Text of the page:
Fertility – an overview | ScienceDirect Topics

1 Total Fertility

Fertility levels in Eastern Europe and the former Soviet Union span most of the range of variation observed around the world (see Fig. 1). As recently as the mid-1970s, Uzbekistan, Turkmenistan, and Tajikistan registered total fertility rates (TFRs) from six to seven, well within the range of high-fertility Third World countries. At earlier dates (in the 1950s) this was also true of Albania and Azerbaijan. However, the vast majority of the countries in question qualify as low-fertility countries, having experienced TFRs on the order of two to three for most of the period since World War II. In general, all of the countries in question have experienced fertility decline during the postwar period. This includes the period after the dissolution of the Warsaw Pact and the breakup of the former Soviet Union.

Figure 1. Total fertility rates in selected countries of Eastern Europe and the former Soviet Union

It is possible to group the countries under consideration according to their phase of the Demographic Transition from high, natural fertility to low, controlled fertility (Anichkin and Vishnevskiy 1994, Vishnevskiy and Volkov 1983). For the purposes of the present discussion, low fertility is taken to refer to fertility at or below the replacement level, which is the level of fertility that would be consistent with a stationary population in the long run; a TFR of 2.1 is considered conventionally to be equivalent to the replacement level. The vast majority of East European countries, together with the European republics of the former USSR, were in the intermediate stages of the transition prior to World War II, and completed the transition during the postwar period. However, certain of these countries, such as Estonia, had actually achieved below-replacement fertility prior to World War II. Azerbaijan has completed the transition from high to replacement-level fertility since 1959. The trend in Albania's fertility level resembles closely that of Azerbaijan, although Albania's fertility has not fallen quite to the replacement level. At the opposite extreme, in the indigenous population of former Soviet Central Asia, fertility decline did not take hold until the mid-1970s. These populations remain in the early phases of the demographic transition, exhibiting sustained fertility decline.

There is little evidence of any fundamental difference between the fertility levels and trends of the countries which comprised the former Soviet Union, and other East European countries (see Fertility Trends in the Formerly Socialist Countries of Europe). Fertility levels in the European former Soviet republics have fallen below replacement. Russia and Latvia, whose respective TFRs were 1.28 and 1.09 as of 1998, figure among the lowest-fertility countries in Europe. The only major difference between these regions (former USSR and East Europe) at the time of writing is that the former Soviet Central Asian populations, in which fertility decline is a comparatively recent phenomenon, have not yet attained the low fertility levels which typify the European populations. The fertility levels of most of the former Soviet republics discussed here are adjusted for underregistration of births according to the procedures of the International Programs Center of the US Bureau of the Census.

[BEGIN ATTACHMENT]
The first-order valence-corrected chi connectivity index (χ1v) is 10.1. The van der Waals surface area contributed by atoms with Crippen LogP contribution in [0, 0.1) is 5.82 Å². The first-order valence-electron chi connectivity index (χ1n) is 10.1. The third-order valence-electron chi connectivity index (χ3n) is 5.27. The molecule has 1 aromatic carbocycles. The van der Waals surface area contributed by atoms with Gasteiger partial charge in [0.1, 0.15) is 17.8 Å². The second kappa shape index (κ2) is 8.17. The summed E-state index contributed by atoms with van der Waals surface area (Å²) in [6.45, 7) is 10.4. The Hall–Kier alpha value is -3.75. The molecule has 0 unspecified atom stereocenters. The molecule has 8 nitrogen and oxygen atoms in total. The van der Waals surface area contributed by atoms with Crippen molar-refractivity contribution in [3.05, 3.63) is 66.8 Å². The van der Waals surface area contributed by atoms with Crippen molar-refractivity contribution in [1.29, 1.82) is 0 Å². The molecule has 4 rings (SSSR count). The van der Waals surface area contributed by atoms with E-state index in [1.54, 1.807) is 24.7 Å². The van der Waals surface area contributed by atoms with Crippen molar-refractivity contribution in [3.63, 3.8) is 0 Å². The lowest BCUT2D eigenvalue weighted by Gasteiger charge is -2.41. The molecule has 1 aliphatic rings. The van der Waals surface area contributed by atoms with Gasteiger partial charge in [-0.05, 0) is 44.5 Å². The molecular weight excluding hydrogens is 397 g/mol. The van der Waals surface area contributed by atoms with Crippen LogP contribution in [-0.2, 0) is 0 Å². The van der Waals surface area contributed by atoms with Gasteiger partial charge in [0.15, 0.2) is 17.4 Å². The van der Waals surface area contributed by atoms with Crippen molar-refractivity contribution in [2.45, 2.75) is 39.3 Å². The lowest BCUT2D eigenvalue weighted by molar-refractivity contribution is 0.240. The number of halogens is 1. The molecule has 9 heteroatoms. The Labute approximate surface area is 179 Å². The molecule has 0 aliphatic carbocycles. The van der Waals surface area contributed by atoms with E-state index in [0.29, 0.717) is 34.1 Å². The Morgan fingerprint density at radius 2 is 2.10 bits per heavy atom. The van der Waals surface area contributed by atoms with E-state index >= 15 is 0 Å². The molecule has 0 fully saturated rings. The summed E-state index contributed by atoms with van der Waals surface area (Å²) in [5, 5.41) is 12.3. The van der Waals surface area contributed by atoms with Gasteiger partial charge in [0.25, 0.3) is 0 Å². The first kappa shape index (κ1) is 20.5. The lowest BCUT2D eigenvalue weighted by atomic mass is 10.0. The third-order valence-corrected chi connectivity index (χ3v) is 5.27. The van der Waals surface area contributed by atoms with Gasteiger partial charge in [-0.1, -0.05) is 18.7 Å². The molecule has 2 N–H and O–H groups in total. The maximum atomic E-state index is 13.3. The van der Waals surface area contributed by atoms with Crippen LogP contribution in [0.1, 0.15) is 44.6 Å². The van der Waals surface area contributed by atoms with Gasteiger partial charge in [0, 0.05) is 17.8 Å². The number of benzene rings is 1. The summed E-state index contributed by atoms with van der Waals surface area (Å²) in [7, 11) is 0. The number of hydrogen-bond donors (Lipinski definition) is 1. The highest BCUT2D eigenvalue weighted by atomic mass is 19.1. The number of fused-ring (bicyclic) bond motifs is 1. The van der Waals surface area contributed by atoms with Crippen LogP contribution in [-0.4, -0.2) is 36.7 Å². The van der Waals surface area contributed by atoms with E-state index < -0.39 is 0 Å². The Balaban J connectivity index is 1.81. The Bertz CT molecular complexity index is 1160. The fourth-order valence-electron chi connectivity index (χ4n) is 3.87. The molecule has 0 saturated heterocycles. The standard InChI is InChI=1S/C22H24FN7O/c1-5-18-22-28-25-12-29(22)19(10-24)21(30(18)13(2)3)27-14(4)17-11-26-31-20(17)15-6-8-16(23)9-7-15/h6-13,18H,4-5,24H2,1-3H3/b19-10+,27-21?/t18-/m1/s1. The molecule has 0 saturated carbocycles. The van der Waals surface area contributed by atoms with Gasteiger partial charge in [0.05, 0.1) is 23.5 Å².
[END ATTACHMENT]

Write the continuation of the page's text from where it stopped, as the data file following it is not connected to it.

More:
Both the low-fertility formerly Socialist countries of Eastern Europe and the republics of the former USSR, whose governments were pronatalist in orientation, experimented with policy measures to stimulate childbearing (David and McIntyre 1981, David and Skilogianis 1999). The East European countries were the first to introduce these measures, and did so in the late 1960s and the 1970s. In most cases (e.g., Bulgaria, Hungary, Poland), these measures involved financial incentives such as extended maternity leave, cash awards, and housing subsidies. Typically, the introduction of such measures was followed by a modest rise in fertility of relatively brief duration, and a longer-term slackening or cessation of fertility decline. These pronatalist policies were generally unsuccessful in bringing about increases in fertility to levels substantially above replacement. Only Romania achieved a major rise in TFR, which rose spectacularly from below replacement to over 3.5, then stabilized in the neighborhood of 2.5 for more than ten years. The Romanian achievement owed much to the absence of modern methods of family planning coupled with a draconian ban on abortions, enforced to the extent of subjecting women to regular gynecological examinations to ensure that they were not employing any modern means of fertility limitation. Once these restrictions were lifted, Romania's fertility declined to a level close to that of Russia, one of Europe's lowest.

The Soviet Union introduced a major set of pronatalist incentives in 1981. Shortly afterwards, fertility began to rise in the European republics of the USSR, together with Armenia and Georgia. Intriguingly, the fertility levels of these countries converged to approximately the replacement level in the mid-1980s. In Azerbaijan, fertility decline was halted temporarily in the mid-1980s. Concurrently, levels of fertility rose somewhat in Tajikistan, and to a lesser extent in Turkmenistan and Uzbekistan. Although various legislative articles were implemented to enhance the effect of the pronatalist measures throughout the 1980s, they succumbed ultimately to inflation and to the collapse of the Soviet economy. By 1990, the TFRs of the European Soviet republics had returned to approximately their 1980 levels, while fertility decline had resumed in Soviet Central Asia. After the breakup of the USSR, fertility levels continued to decline in all former Soviet republics (Vishnevskiy 1999).

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